07.18.2023 | Newsletters

Beware of Outdated Employee Arbitration Agreements

As we have discussed in prior newsletters, the rules around Private Attorney General Act (“PAGA”) claims have changed and arbitration agreements must be adjusted to reflect those changes. As background, you may recall that in Viking River Cruises v. Moriana, the United States Supreme Court held that the Federal Arbitration Act preempts California law prohibiting the division of PAGA claims into individual and representative claims (brought on behalf of other allegedly “aggrieved employees.”) As a result, arbitration agreements are now enforceable to the extent they require arbitration of individual PAGA claims, but remain invalid if construed to affect a “wholesale waiver” of PAGA claims.

In Duran v. EmployBridge Holding Co (2023) 92 Cal. App. 5th 59, the employer’s arbitration agreement contained a PAGA “carve-out” provision that read: “Claims for unemployment compensation, claims under the National Labor Relations Act, claims under PAGA, claims for workers’ compensation benefits, and any claim that is nonarbitrable under applicable state or federal law are not arbitrable under this Agreement.”

The court held that, because the agreement was construed to preclude arbitration of all PAGA claims, the employer was unable to compel arbitration of the employee’s individual PAGA claims. That is, the plaintiff’s individual claim would have otherwise been arbitrable (as allowed by Viking River) had the agreement not contained the carve-out provision which explicitly prevented all “claims under PAGA.”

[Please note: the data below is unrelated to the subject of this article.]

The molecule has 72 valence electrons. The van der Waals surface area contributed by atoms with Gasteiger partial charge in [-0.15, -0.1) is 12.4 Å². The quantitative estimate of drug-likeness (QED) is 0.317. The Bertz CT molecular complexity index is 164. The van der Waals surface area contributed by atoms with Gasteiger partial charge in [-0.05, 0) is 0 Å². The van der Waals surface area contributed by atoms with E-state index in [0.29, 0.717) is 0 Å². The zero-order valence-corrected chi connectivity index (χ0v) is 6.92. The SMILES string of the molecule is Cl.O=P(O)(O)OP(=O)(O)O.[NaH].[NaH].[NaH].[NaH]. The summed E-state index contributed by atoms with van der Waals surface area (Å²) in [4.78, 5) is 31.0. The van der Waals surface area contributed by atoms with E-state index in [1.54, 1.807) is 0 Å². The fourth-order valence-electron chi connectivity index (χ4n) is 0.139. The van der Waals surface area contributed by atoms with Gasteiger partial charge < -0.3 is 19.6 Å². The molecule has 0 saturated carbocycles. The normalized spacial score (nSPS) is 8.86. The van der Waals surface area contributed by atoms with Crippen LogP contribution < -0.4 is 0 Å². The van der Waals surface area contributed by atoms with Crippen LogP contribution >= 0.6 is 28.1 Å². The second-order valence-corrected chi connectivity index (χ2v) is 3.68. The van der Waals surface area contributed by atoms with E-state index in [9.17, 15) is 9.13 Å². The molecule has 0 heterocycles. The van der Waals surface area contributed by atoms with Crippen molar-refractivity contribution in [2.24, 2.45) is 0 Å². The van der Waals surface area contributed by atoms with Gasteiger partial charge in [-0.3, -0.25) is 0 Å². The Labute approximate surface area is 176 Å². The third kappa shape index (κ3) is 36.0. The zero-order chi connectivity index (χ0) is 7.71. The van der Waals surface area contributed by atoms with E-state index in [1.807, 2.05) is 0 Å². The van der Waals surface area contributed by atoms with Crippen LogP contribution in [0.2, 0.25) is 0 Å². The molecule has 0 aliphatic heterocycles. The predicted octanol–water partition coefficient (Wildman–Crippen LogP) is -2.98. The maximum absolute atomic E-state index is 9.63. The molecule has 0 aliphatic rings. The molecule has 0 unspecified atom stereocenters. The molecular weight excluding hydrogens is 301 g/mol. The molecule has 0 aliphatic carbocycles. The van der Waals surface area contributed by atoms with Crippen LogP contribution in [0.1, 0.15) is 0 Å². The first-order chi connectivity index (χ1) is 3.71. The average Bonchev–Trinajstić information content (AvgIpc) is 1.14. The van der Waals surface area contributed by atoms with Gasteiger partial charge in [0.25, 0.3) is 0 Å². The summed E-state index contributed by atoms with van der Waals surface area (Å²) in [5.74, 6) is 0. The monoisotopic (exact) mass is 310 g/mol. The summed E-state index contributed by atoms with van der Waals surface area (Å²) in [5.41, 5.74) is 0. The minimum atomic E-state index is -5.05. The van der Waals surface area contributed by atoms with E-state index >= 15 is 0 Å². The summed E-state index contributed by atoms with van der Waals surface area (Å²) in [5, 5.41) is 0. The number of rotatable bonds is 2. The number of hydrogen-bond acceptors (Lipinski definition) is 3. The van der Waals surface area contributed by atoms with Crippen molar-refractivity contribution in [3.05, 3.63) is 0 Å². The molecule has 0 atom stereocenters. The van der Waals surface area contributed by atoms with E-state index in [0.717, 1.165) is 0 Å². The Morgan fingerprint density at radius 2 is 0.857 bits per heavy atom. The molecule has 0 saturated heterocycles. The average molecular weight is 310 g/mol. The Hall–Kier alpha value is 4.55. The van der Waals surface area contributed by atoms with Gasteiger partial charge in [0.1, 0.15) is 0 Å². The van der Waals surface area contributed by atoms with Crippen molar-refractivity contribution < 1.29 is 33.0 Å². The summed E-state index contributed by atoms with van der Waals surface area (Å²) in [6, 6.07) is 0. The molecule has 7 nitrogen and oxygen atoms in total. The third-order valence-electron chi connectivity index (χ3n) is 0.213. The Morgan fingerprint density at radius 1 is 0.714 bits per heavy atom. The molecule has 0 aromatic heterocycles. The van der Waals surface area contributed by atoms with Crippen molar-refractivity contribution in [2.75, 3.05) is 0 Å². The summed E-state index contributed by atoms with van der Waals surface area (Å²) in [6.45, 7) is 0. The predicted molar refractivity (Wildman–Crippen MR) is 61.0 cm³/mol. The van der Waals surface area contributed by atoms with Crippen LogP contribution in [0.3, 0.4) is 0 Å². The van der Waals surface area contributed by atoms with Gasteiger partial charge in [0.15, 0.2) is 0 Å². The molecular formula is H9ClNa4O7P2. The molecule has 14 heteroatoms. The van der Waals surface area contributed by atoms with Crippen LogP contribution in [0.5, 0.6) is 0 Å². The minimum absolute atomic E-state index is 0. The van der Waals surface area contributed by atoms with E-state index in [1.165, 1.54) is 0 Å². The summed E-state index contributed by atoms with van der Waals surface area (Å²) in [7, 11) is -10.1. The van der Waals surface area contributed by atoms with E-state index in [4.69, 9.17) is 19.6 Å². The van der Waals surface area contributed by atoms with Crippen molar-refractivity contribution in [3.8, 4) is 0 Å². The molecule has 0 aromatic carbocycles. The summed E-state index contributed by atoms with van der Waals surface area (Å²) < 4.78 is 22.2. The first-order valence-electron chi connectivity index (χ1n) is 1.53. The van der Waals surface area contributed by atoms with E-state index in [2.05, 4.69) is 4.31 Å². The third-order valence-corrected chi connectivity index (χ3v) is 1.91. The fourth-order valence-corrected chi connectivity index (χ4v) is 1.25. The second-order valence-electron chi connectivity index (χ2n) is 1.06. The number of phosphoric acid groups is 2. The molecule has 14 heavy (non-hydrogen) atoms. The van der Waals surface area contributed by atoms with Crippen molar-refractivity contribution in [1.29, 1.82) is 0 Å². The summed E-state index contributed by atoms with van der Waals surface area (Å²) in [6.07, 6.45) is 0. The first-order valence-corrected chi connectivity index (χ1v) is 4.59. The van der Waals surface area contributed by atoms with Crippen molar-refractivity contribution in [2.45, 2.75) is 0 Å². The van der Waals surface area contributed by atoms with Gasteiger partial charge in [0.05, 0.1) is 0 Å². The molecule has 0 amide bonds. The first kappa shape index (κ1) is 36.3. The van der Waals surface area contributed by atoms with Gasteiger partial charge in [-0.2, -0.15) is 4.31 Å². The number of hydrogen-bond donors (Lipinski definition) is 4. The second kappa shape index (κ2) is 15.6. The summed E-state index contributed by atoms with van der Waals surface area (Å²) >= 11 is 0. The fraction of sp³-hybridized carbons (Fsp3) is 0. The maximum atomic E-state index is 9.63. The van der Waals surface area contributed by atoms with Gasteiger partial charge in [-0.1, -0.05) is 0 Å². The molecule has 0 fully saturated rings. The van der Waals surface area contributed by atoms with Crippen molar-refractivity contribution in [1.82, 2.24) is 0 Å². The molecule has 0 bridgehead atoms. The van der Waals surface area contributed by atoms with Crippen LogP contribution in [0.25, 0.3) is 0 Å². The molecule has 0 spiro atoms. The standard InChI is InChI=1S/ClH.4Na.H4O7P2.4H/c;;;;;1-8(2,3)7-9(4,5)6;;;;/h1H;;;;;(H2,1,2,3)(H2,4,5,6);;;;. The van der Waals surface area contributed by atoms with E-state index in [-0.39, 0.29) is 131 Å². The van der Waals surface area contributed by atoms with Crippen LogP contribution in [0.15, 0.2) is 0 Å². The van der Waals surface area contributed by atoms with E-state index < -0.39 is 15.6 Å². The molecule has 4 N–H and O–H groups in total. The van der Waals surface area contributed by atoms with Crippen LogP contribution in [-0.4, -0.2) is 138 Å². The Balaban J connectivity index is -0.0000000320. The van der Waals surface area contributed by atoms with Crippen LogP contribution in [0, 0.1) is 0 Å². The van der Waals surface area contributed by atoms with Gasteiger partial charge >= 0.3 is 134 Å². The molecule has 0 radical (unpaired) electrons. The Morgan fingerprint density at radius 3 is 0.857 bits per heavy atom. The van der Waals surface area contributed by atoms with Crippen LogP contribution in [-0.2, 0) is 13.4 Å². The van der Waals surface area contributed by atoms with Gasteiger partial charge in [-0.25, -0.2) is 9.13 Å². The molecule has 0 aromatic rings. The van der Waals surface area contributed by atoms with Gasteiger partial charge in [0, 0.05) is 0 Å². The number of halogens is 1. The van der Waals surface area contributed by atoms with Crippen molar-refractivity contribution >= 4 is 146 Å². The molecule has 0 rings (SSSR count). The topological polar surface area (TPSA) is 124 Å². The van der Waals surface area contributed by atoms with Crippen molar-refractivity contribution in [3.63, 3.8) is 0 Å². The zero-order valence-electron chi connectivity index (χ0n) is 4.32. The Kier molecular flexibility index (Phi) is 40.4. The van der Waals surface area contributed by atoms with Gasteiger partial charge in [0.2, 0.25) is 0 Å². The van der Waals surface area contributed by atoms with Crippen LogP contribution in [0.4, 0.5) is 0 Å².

Shortly after Duran came Westmoreland v. Kindercare Educ. LLC (2023) 90 Cal. App. 5th 967. In Westmoreland, the employer’s arbitration agreement included a waiver of “representative actions” but contained a clause providing that, if the waiver was found unenforceable, “then this agreement is invalid and any claim brought on a class, collective, or representative action must be filed in a court of competent jurisdiction[.]” The court referred to this waiver provision as a “poison pill,” as it simply “invalidated the agreement” instead of allowing the invalid waiver to be severed from the rest of the agreement. The court emphasized that, had the employer simply “included a waiver of representative claims” without the poison pill, “the result…could have been substantially similar to that in Viking River” (where the plaintiff’s individual PAGA claim could be severed and sent to arbitration).

Both Duran and Westmoreland show the consequences of language in arbitration agreements that lack the precision necessary for them to accomplish their purpose. These cases demonstrate the importance of carefully-crafted language in employee arbitration agreements, and why employers should frequently revisit their agreements to keep up with all legal developments.

Related practice team: Labor and Employment

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